I like to get report in a timely manner. If we do bedside report, then I will get to meet each patient briefly. If we don't do bedside report, then I like to run by each room, lay eyes on the patient, introduce myself and just see if there are any imminent needs. I like to look on the computer ASAP to write down the times of any meds, labs, dressings, etc. Then I start to go around and do assessments, pass meds, and do whatever needs to be done. Sometimes I like to chart as I go to make sure I am getting stuff done. I work nights so I also like to ask patients up front around 8:00 if there is anything they anticipate needing tonight so I can call the docs early (usually sleeping pills are the answer.)
  8. by   Beverage
    Arrive 10 mins early to get my assignment and look up labs before stand up. I get bedside report on 4 pts ( cardiac Tele) check suction during report and start my assessments. Chart my pain, IV and risk scores during assessment making notes of items to discuss with MD when they round. Pass meds and stop for breakfast at 0930. The rest of the day varies depending upon the pt, ie confused, restraints, ISO, drug seeking, pain mgmt, chest tubes, gtt mgmt, lab draws. Tele boxes on and off repeatedly for procedures (X-ray, u/s, stress tests, cath lab, Ct, MRI...) ambulating, turn q2, VS q4, neuro checks, dressing changes... I usually get lunch between 1400-1500 so I find time to chRt in EPIC as early as I can.
  9. by   That Guy
    Load bouncy balls into cannon and FIRE! Seriously, thats why I love the ER. No rhyme or reason and once you have it all set, something changes.
  10. by   libran1984
    Quote from That Guy
    Load bouncy balls into cannon and FIRE! Seriously, thats why I love the ER. No rhyme or reason and once you have it all set, something changes.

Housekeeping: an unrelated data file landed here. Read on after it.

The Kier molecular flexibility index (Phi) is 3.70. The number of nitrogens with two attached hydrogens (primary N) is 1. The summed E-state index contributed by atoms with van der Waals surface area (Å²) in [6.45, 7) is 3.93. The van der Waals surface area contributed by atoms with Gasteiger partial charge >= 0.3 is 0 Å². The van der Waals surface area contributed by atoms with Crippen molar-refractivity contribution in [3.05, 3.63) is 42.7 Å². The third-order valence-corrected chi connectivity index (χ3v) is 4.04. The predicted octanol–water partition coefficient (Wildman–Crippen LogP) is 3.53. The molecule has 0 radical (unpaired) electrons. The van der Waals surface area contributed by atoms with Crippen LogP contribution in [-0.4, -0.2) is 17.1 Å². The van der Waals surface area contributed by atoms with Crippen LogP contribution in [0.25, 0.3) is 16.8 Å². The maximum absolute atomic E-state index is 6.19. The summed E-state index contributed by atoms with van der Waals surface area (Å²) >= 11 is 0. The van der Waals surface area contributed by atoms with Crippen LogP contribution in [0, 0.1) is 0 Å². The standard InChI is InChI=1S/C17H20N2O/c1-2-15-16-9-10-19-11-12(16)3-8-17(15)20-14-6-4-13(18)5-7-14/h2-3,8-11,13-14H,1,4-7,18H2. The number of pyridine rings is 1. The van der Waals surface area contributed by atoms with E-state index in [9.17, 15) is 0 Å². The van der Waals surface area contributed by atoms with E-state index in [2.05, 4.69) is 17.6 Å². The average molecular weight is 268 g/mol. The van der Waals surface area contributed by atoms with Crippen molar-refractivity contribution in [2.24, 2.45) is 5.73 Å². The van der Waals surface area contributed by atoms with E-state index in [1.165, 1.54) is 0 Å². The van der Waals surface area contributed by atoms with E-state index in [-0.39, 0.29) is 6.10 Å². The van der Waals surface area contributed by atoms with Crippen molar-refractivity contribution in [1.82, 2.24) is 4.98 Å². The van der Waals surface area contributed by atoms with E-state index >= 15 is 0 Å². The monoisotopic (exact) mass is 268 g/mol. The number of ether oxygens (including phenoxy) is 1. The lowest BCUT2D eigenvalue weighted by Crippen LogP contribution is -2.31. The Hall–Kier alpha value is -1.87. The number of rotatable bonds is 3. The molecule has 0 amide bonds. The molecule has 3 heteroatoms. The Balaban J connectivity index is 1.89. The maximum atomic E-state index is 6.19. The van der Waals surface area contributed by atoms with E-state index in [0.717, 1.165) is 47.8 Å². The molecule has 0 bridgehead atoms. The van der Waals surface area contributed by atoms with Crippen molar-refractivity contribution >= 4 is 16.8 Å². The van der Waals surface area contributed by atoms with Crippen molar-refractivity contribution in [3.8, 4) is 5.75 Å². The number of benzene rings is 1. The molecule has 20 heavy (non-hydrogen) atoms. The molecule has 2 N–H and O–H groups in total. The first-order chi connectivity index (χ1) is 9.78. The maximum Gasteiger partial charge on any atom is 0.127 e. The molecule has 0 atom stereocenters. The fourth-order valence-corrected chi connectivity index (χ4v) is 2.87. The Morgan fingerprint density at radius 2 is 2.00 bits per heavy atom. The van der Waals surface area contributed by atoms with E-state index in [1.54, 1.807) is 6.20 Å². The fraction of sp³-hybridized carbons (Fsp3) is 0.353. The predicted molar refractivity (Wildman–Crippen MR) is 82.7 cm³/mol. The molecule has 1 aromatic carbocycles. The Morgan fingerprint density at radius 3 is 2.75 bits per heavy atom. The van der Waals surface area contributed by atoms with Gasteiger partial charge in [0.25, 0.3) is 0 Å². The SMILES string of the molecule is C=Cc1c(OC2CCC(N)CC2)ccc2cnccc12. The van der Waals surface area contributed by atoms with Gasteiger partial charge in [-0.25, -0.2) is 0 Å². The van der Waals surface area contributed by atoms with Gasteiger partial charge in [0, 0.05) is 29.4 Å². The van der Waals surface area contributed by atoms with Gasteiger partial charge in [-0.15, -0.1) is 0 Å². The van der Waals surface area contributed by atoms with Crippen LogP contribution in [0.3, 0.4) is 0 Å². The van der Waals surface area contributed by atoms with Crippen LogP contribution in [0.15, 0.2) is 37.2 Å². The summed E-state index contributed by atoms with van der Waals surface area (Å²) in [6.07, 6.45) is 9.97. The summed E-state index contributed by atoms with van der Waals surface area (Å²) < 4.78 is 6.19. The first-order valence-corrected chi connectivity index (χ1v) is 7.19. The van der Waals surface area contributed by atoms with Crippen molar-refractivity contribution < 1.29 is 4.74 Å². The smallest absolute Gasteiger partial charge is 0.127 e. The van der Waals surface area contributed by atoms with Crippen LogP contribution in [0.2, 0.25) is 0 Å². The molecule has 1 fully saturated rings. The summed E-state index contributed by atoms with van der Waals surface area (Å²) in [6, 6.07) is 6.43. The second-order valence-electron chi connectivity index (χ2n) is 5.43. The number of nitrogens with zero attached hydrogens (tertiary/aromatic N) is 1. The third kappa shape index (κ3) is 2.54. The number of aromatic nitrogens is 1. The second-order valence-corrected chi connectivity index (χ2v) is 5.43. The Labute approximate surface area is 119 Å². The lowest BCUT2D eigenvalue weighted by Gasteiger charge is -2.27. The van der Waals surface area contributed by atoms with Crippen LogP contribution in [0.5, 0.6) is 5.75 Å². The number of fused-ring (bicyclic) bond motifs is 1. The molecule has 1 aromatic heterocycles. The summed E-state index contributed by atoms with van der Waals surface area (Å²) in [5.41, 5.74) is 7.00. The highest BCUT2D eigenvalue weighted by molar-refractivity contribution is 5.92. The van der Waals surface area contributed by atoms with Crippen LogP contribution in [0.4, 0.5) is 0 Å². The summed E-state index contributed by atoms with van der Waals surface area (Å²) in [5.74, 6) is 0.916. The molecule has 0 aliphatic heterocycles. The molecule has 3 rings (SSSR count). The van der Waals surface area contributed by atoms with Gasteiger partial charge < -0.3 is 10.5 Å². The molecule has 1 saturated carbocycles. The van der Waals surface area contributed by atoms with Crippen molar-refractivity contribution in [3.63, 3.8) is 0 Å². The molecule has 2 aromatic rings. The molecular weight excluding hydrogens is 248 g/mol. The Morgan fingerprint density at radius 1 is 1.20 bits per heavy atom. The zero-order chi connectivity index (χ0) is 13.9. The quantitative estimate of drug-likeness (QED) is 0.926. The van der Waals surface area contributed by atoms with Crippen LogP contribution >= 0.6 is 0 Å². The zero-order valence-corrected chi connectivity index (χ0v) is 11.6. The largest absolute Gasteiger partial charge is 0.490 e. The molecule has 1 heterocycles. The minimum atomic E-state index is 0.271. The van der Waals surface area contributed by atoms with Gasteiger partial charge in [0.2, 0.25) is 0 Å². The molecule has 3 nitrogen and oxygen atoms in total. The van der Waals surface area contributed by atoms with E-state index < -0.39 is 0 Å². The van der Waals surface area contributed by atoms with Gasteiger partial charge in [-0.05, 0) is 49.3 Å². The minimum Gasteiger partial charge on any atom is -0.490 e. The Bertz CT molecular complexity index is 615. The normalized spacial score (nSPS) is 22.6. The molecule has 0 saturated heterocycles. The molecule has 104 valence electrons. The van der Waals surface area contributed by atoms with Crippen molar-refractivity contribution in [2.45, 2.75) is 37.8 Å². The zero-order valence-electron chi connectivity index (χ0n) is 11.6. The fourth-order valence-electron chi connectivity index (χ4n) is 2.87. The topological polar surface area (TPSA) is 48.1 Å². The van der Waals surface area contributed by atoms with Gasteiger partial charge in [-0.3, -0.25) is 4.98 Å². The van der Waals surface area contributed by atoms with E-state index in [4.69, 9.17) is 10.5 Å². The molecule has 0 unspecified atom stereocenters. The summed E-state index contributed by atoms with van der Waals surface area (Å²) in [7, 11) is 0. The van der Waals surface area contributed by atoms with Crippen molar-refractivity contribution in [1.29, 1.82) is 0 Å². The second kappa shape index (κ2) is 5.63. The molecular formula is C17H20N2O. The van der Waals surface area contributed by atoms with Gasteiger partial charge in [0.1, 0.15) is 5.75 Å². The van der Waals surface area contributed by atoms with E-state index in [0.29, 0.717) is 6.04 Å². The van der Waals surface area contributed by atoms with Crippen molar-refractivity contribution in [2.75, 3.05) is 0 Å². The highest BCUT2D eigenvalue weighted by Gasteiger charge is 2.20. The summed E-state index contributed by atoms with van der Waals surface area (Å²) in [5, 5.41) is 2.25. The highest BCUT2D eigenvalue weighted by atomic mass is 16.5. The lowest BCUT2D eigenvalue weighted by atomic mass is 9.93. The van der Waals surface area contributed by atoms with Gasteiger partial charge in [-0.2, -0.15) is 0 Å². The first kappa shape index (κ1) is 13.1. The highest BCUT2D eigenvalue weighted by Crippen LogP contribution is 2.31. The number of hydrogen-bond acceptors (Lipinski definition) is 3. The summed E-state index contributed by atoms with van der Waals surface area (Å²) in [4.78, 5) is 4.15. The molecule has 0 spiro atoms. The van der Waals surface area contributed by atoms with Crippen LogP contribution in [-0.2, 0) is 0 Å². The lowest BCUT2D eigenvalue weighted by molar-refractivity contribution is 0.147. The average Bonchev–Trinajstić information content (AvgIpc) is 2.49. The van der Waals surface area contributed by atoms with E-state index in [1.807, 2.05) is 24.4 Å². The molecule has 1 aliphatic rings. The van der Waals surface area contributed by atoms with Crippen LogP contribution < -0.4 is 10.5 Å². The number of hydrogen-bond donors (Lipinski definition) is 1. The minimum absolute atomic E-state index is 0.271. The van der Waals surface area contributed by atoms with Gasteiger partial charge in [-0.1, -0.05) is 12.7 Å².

Agreed... Just sit back and wait for it to hit The thought of organizing my day sounds dreadful and somewhat terrifying.
  11. by   meanmaryjean
    PICU here:
    1900-2000: Get detailed report on 1-2 patients by body system, verify orders in computer with off-going RN, bedside 2-person verification of all IVs and drips, make out my timeline for the night.
    2000-2100: Assessments, vitals, I&O, meds, get my parents settled for the night (blankets, pillows, sleep accommodations as needed)
    2200- Re-assess, meds , vitals, I&O- lights out / TV off for patients (usually), change out central line fluids
    0000- re-assess, meds, vitals, I&O- bathe any intubated/ sedated patients, dressing changes on intubated patients prn
    0200- Re-assess, meds, vitals, I&O- 30 minute break if possible, re-stock rooms/ isolation carts
    0400- Re-assess, meds, vitals, I&O- AM lab draw, call MD with POC testing results, change out feeding bag set ups prn, morning xrays
    0600- Re-assess, meds, vitals, I&O- finish up my charting and update care plans, etc, empty trash and linens
    0700- Welcome the day shift with open arms!Detailed report by body systems, verify orders in computer with on-coming RN, bedside 2-person verification of all IVs and drips
    Lather, rinse, repeat!

    Sometimes, with certain patients, the whole 'vitals/assess/I&O' is HOURLY. Those are some fun nights, esp. when both patients are hourly everything!
  12. by   Been there,done that
    Your plan looks great.. on paper.

    How are you going to delegate when the plan does not come together?

    Will you delegate to peers, charge nurse, rapid response?
  13. by   FineAgain
    1915: Get report
    1930-2100: Give meds, do assessments
    2101: Wheels fall off wagon
    2101-0730: Put out fires, give meds, put out more fires; go home
  14. by   cassie77775
    Postpartum here:
    645-7-get the census and find out who my patients are(4 moms and 4 babies)
    7-730-do bedside report
    730-815-assess all my moms and babies
    830-915-get all necessary meds one patient at a time(usually jus too meds)
    930-1030-chart all of my assessments and teaching for all 8.
    1030-1045-take a break
    1200-1230-lunch if I didn't get a new admit or have something important to do
    1200-1300-reassess all my newborns
    1645-1700-another break and prepare my sbarr for the oncoming shift

    The rest of the time is
    Assessing pain, helping with feedings, teaching, doing discharges. If the patient is a new one, then I will be doing very frequent assessments. I try very hard to keep up with my charting and tend to chart as soon as something is done.